public class ImageAspectRatioAttribute : ValidationAttribute
{
    public double[] AllowedRatios { get; set; }

    public ImageAspectRatioAttribute(params double[] allowedRatios)
    {
        AllowedRatios = allowedRatios;
    }

    protected override ValidationResult IsValid(object value, ValidationContext validationContext)
    {
        var contentLink = value as ContentReference;

        // Allow null
        if (contentLink == null)
        {
            return ValidationResult.Success;
        }

        // No allowed aspect ratios defined
        if (!AllowedRatios.Any())
        {
            return ValidationResult.Success;
        }

        var contentLoader = ServiceLocator.Current.GetInstance<IContentLoader>();

        // Could not get the content, an image is required.
        if (!contentLoader.TryGet(contentLink, out ImageFile image))
        {
            return new ValidationResult(FormatErrorMessage(validationContext.DisplayName));
        }

        var aspectRatio = CalculateAspectRatio(image);
        
        // We can't calculate the aspect ration, give the editor the benefit of the doubt
        if (!aspectRatio.HasValue)
        {
            return ValidationResult.Success;
        }

        // The image is within acceptable tolerances of an allowed aspect ratio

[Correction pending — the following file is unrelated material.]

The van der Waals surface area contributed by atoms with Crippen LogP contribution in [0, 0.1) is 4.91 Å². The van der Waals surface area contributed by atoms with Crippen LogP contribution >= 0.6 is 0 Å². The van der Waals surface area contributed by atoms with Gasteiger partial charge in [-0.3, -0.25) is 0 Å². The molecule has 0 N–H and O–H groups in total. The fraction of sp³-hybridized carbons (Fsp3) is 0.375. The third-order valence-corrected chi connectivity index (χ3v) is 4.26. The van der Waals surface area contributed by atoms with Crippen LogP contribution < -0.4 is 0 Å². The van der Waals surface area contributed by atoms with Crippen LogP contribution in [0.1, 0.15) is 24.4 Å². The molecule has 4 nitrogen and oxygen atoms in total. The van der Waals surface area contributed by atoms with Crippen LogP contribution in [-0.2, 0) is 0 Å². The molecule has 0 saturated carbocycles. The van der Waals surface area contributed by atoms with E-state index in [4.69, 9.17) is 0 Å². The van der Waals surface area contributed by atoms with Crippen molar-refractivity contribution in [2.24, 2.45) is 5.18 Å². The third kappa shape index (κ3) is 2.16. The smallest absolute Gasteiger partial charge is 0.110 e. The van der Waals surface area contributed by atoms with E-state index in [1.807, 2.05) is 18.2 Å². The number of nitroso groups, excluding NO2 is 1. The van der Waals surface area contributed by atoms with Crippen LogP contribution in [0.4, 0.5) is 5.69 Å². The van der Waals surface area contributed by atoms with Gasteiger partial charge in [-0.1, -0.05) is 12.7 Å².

if (AllowedRatios.Any(x => Math.Abs(x - aspectRatio.Value) < 0.01))
        {
            return ValidationResult.Success;
        }

        return new ValidationResult(FormatErrorMessage(validationContext.DisplayName));
    }

    private static double? CalculateAspectRatio(ImageFile image)
    {
        if (!image.Width.HasValue || image.Width == 0 || !image.Height.HasValue || image.Height == 0)
        {
            return null;
        }

        return (double)image.Width.Value / image.Height.Value;
    }

    public override string FormatErrorMessage(string name)
    {
        if (string.IsNullOrEmpty(ErrorMessage))
        {
            ErrorMessage = "{0} must be an image and meet aspect ratio criteria.";
        }

        return string.Format(CultureInfo.InvariantCulture, ErrorMessageString, name);
    }
}

I think the code here is fairly self-evident, it essentially allows the editor to pass in various aspect ratios which it validates the image against.

Usage

Finally, using the aspect ratio validation attribute is as easy as decorating a property with it and specifying an aspect ratio:

[Display(Name = "Image (4:3)")]
[UIHint(UIHint.Image)]
[ImageAspectRatio((double)4/3, ErrorMessage = "{0} have an aspect ratio of 4:3.")]
public virtual ContentReference Image { get; set; }

Or, optionally, multiple aspect ratios:

[Display(Name = "Image (4:3 or 3:2)")]
[UIHint(UIHint.Image)]
[ImageAspectRatio((double)4/3, (double)3/2, ErrorMessage = "{0} must have an aspect ratio of 4:3 or 3:2.")]
public virtual ContentReference Image { get; set; }

Comments

Nice work! I did something similar in this add-on (https://www.youtube.com/watch?v=pVifzJIImz8), but also included the ratio constraints to the client through property settings to allow client side validation as soon as an image is dropped.

Ted Nyberg

This looks great! Did you ever release it as a package?

Jake

I like ServiceLocator :)

Valdis

Haha, so do I—clearly! 🤦🏻‍♂️ I've taken the liberty of removing the worst offenses.

Jake